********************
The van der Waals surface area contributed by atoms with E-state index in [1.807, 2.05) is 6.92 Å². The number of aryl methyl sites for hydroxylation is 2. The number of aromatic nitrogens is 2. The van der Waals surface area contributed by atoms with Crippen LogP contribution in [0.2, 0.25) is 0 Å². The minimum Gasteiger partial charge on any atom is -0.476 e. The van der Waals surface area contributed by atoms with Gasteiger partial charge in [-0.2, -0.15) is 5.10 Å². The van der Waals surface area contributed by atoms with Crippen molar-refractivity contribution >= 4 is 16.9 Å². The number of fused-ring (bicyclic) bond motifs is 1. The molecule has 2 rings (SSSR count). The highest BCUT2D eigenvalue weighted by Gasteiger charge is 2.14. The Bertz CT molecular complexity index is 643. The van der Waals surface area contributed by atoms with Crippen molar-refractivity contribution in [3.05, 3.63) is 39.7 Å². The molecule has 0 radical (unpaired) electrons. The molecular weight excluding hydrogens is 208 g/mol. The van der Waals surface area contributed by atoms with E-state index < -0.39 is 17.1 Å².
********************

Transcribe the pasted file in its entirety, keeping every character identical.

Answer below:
The van der Waals surface area contributed by atoms with E-state index in [1.807, 2.05) is 6.92 Å². The number of aryl methyl sites for hydroxylation is 2. The number of aromatic nitrogens is 2. The van der Waals surface area contributed by atoms with Crippen LogP contribution in [0.2, 0.25) is 0 Å². The minimum Gasteiger partial charge on any atom is -0.476 e. The van der Waals surface area contributed by atoms with Gasteiger partial charge in [-0.2, -0.15) is 5.10 Å². The van der Waals surface area contributed by atoms with Crippen molar-refractivity contribution >= 4 is 16.9 Å². The number of fused-ring (bicyclic) bond motifs is 1. The molecule has 2 rings (SSSR count). The highest BCUT2D eigenvalue weighted by Gasteiger charge is 2.14. The Bertz CT molecular complexity index is 643. The van der Waals surface area contributed by atoms with Crippen molar-refractivity contribution in [3.05, 3.63) is 39.7 Å². The molecule has 0 radical (unpaired) electrons. The molecular weight excluding hydrogens is 208 g/mol. The van der Waals surface area contributed by atoms with E-state index < -0.39 is 17.1 Å².